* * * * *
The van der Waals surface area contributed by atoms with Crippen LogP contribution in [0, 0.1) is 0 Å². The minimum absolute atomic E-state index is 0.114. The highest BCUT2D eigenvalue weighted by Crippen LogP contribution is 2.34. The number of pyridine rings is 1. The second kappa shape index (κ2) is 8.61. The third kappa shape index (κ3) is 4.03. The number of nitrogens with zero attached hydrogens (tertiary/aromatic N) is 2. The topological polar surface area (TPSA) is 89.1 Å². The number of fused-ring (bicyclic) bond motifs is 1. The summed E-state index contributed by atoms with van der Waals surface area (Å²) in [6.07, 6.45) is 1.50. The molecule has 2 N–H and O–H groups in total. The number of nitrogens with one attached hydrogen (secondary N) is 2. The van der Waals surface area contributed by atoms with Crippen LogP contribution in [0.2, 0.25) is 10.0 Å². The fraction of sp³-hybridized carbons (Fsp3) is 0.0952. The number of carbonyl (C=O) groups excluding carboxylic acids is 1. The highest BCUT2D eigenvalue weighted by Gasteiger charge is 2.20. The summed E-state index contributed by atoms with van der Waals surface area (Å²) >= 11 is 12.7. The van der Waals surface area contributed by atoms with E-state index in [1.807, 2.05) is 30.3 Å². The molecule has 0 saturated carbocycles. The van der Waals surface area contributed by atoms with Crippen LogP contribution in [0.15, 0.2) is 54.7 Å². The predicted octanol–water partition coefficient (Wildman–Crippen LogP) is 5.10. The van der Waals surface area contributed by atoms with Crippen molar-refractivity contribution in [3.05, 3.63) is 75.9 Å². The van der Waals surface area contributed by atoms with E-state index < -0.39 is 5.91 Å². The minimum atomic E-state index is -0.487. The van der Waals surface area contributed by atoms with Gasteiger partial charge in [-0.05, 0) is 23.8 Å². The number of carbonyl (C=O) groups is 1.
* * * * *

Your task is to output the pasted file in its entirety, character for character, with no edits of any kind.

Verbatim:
The van der Waals surface area contributed by atoms with Crippen LogP contribution in [0, 0.1) is 0 Å². The minimum absolute atomic E-state index is 0.114. The highest BCUT2D eigenvalue weighted by Crippen LogP contribution is 2.34. The number of pyridine rings is 1. The second kappa shape index (κ2) is 8.61. The third kappa shape index (κ3) is 4.03. The number of nitrogens with zero attached hydrogens (tertiary/aromatic N) is 2. The topological polar surface area (TPSA) is 89.1 Å². The number of fused-ring (bicyclic) bond motifs is 1. The summed E-state index contributed by atoms with van der Waals surface area (Å²) in [6.07, 6.45) is 1.50. The molecule has 2 N–H and O–H groups in total. The number of nitrogens with one attached hydrogen (secondary N) is 2. The van der Waals surface area contributed by atoms with Crippen LogP contribution in [0.2, 0.25) is 10.0 Å². The fraction of sp³-hybridized carbons (Fsp3) is 0.0952. The number of carbonyl (C=O) groups excluding carboxylic acids is 1. The highest BCUT2D eigenvalue weighted by Gasteiger charge is 2.20. The summed E-state index contributed by atoms with van der Waals surface area (Å²) >= 11 is 12.7. The van der Waals surface area contributed by atoms with E-state index in [1.807, 2.05) is 30.3 Å². The molecule has 0 saturated carbocycles. The van der Waals surface area contributed by atoms with Crippen LogP contribution in [0.15, 0.2) is 54.7 Å². The predicted octanol–water partition coefficient (Wildman–Crippen LogP) is 5.10. The van der Waals surface area contributed by atoms with Crippen molar-refractivity contribution in [3.05, 3.63) is 75.9 Å². The van der Waals surface area contributed by atoms with E-state index < -0.39 is 5.91 Å². The minimum atomic E-state index is -0.487. The van der Waals surface area contributed by atoms with Gasteiger partial charge in [-0.05, 0) is 23.8 Å². The number of carbonyl (C=O) groups is 1.